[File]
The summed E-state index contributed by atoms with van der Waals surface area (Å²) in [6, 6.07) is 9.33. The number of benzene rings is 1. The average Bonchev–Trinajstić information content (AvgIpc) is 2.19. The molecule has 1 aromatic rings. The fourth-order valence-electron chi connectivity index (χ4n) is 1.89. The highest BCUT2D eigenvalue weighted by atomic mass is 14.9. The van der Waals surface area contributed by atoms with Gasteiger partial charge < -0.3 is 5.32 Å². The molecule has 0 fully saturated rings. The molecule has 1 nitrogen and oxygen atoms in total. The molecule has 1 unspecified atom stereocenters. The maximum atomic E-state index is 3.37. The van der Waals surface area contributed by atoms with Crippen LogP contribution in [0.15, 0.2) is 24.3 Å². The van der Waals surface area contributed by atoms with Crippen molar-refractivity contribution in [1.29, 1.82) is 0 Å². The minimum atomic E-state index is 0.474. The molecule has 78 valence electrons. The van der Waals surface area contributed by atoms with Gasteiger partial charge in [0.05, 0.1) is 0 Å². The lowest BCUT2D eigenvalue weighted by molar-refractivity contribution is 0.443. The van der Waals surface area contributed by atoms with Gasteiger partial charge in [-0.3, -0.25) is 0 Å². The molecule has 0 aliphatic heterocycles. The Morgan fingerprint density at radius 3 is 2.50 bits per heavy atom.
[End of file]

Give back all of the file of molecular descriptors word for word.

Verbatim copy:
The summed E-state index contributed by atoms with van der Waals surface area (Å²) in [6, 6.07) is 9.33. The number of benzene rings is 1. The average Bonchev–Trinajstić information content (AvgIpc) is 2.19. The molecule has 1 aromatic rings. The fourth-order valence-electron chi connectivity index (χ4n) is 1.89. The highest BCUT2D eigenvalue weighted by atomic mass is 14.9. The van der Waals surface area contributed by atoms with Gasteiger partial charge < -0.3 is 5.32 Å². The molecule has 0 fully saturated rings. The molecule has 1 nitrogen and oxygen atoms in total. The molecule has 1 unspecified atom stereocenters. The maximum atomic E-state index is 3.37. The van der Waals surface area contributed by atoms with Crippen LogP contribution in [0.15, 0.2) is 24.3 Å². The van der Waals surface area contributed by atoms with Crippen molar-refractivity contribution in [1.29, 1.82) is 0 Å². The minimum atomic E-state index is 0.474. The molecule has 78 valence electrons. The van der Waals surface area contributed by atoms with Gasteiger partial charge in [0.05, 0.1) is 0 Å². The lowest BCUT2D eigenvalue weighted by molar-refractivity contribution is 0.443. The van der Waals surface area contributed by atoms with Gasteiger partial charge in [-0.3, -0.25) is 0 Å². The molecule has 0 aliphatic heterocycles. The Morgan fingerprint density at radius 3 is 2.50 bits per heavy atom.